Healy has committed to assist the organization while the new Chief Sport Officer transitions into the full-time position.
Kerri Morgan joins organization as new Chief Sport Officer
On the heels of Healy’s departure, CAS is extremely pleased to announce that veteran coach and High Performance administrator Kerri Morgan will assume the duties of the CAS Chief Sport Officer effective September 7, 2021.
As Head Coach of the Olympium Artistic Swimming Club in Etobicoke, as well as a Mental Game Coach, Morgan has a strong background and proven success in leading high-performance programs and coaching teams. Her coaching and mentoring experience includes athletes, coaches and organizations at varying stages of development from beginner to elite. As a Head Coach and Coach Mentor, Morgan has had consistent success in identifying, developing, and nurturing coach talent, which she believes is of paramount importance for long-term success in any sport organization.
Morgan worked with CAS national team athletes and coaches during their final preparation phase for Tokyo including at the FINA Artistic Swimming Super Final in Barcelona in early June and their training camps in Budapest, Hungary and Victoria, BC. She outlined “I feel privileged to have an understanding of the challenging journey the national team experienced through the pandemic period and to have contributed to the culture work. I am truly excited about the road that lies ahead for the national team program, and I am eager to be a part of it.”
She is committed to “working with CAS provincial partners, clubs and coaches in an atmosphere of sharing, development and support to further develop artistic swimming in Canada “– carrying forward the high-performance culture work begun this past season.” She believes Canada has a strong club system with talented and committed people running those clubs across the country. Morgan is thankful for the work that has been done by Healy and is looking forward to continuing to build upon the structure that she has established.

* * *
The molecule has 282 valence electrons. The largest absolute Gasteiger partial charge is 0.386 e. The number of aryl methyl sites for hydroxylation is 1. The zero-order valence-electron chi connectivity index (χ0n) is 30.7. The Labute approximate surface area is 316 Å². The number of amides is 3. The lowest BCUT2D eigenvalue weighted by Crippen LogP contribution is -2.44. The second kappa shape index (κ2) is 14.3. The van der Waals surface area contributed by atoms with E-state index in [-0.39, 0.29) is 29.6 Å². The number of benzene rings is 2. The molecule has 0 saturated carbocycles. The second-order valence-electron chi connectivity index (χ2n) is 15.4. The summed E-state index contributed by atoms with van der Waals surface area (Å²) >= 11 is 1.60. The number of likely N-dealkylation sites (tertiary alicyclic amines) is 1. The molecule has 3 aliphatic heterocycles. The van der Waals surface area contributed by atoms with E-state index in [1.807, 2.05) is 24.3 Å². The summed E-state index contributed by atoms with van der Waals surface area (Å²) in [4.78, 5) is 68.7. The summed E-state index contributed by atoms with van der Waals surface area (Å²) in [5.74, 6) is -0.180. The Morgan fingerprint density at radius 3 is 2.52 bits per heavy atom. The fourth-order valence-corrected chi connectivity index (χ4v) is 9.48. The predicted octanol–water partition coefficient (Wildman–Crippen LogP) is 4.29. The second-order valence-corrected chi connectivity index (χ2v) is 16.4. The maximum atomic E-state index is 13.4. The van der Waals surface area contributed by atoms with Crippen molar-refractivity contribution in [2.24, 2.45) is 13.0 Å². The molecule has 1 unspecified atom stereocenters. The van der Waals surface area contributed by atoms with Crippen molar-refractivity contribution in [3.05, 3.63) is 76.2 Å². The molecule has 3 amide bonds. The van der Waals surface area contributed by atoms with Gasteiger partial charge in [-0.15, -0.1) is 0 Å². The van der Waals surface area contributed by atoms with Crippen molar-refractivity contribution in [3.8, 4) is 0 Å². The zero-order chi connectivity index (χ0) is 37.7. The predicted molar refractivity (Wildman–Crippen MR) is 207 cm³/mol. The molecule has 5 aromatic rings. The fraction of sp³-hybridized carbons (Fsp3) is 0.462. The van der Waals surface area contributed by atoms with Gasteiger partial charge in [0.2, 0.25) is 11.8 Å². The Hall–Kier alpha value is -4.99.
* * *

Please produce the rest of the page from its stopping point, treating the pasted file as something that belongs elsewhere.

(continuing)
“Julie and her team have created important processes and systems that have laid the much- needed groundwork for continued success,” said Morgan. “ I am excited to implement those processes as we work to bring artistic swimming in our country to the next level. Working with Julie this fall will help ensure that I help bring these systems to life in a way that builds upon our momentum.”
“We are enthusiastic and optimistic about the accomplishments in Tokyo by our national team athletes, “ said Jackie Buckingham, CEO, Canada Artistic Swimming. “We’re very confident about the work being done in the background to continue the path of success to 2024. Our organization would like to recognize and thank Julie for her leadership and foundational work to establish a strong High Performance system. We welcome Kerri to the team to carry this important work forward to 2024 and beyond.”